Testing to find anabolic steroids has been ongoing in human athletes for years; testing in horses is getting better. "One of the problems the horse industry has on testing is how good is our testing," said McIlwraith. He agreed with authorities who have tested human athletes, in that once you start prosecuting for anabolic steroid use, "you better be able to deal with lawyers; you better be ready to defend your results."

Current racehorse steroid screening involves a urine test, but scientists are developing a blood test for anabolic steroids. McIlwraith feels the advantage of a blood test is that you can do "spot screening." Currently, he said, horses in the United States only get tested when they race, and they only have a urine sample taken.

However, McIlwraith also has clients around the world, and he said, for example, in France, the racing authorities can test racehorses at any time, whether they have just competed in a race or are just in training. Since blood tests are much easier to take than waiting for a urine sample, it's easier to take blood samples for random testing. And if someone is training on anabolic steroids, there are penalties.

In the U.S. racing industry there are more than 20 different laboratories conducting drug testing--mostly on the state level--and it is well-known that each lab does not test in the same manner. McIlwraith noted that other countries have federal testing laboratories for racehorses.

"We need to identify how best to drug test," he said. "That might be one or two labs for (the) whole country. Where's the expertise?"

The racing industry dispute over anabolic steroids pertains to regulation and testing--it's not that anyone believes these drugs should be used in racehorses.

"Testing for anabolic steroids in equine urine has been effectively used internationally for decades, and the Racing Medication and Testing Consortium model rule for urine recognizes that reality," said Rick Arthur, DVM, equine medical director for the California Horse Racing Board, and owner of a racetrack veterinary practice for 30 years. "Most racing chemists are convinced testing in blood will offer clear advantages. A number of labs are involved in research in this area and a few states are already officially testing for anabolic steroids in blood. A national policy could be proposed before the end of the year."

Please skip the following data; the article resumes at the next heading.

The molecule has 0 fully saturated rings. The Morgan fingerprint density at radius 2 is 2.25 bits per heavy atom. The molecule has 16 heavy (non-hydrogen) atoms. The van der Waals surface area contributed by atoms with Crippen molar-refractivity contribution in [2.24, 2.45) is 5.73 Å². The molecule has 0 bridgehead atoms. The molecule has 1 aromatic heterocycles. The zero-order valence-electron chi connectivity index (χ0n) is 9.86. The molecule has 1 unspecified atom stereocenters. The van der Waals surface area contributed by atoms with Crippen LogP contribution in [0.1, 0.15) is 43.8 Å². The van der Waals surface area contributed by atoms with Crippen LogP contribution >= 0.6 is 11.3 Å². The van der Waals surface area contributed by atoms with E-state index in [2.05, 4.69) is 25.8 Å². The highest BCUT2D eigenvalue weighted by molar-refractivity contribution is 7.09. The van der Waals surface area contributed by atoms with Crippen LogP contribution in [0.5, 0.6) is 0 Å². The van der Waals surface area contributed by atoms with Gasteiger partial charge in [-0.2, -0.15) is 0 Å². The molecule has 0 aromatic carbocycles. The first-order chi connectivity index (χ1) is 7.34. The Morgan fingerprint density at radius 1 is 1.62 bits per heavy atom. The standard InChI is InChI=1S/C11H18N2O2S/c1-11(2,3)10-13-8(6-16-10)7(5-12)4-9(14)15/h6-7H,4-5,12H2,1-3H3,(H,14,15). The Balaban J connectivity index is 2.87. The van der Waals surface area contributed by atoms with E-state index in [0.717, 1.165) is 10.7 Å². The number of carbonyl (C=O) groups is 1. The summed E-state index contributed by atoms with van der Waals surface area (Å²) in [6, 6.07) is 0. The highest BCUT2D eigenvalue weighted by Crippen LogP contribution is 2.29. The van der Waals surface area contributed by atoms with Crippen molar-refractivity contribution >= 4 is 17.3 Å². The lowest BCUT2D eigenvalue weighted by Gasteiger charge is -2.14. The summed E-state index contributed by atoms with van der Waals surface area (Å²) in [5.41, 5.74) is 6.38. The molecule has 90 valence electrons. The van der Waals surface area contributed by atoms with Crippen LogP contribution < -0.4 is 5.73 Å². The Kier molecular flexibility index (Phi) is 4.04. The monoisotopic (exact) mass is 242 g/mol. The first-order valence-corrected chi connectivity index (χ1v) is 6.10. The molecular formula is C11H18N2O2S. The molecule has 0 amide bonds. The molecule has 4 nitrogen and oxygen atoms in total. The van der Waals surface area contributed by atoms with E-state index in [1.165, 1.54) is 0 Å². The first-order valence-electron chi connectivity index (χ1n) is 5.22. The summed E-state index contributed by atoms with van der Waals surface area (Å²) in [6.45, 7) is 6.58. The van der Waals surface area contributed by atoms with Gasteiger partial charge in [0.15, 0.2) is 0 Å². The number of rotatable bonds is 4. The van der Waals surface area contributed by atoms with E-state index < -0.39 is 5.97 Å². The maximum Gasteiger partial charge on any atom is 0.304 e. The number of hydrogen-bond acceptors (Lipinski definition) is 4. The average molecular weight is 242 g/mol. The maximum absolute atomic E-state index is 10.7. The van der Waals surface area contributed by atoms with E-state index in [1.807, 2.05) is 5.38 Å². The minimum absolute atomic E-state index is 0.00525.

McIlwraith added, "There are tests for corticosteroids, and they are well-established and sophisticated. Corticosteriods have a number of beneficial indications. Nobody should be trying to take away the ability to use them. Generally these therapeutic medications have thresholds below which they (the testing labs) don't call it (as a positive). If you give an intra-articular corticosteroid a week before a race, the horse won't be called as testing positive ... it shows up, but they (the labs) don't call it below a certain level (a threshold that has been established and publicized).

"On the other hand, if you go in France, or England, or Hong Kong, they have lower thresholds (for corticosteroids)," noted McIlwraith. There have been well-publicized cases where horses tested positive for a corticosteroid used therapeutically in a joint.

However, there is no overlap in the tests for anabolic steroids and corticosteroids, McIlwraith said. "No one is going to pick up a corticosteroid when testing for anabolic steroids," he clarified. "They have different tests."

Take-Home Message

It is important that horse owners recognize that anabolic steroids and corticosteroids are not the same thing. Both have uses in horses with physical problems, but the use of anabolic steroids in performance horses is coming under the microscope as it has in human athletes. Testing is available for both of these, but the tests do not overlap in their results; in other words, if a laboratory is testing for an anabolic steroid, then it will not pick up a corticosteroid.

About the Author

Kimberly S. Brown

Kimberly S. Brown was the Publisher/Editor of The Horse: Your Guide To Equine Health Care from June 2008 to March 2010, and she served in various positions at Blood-Horse Publications since 1980.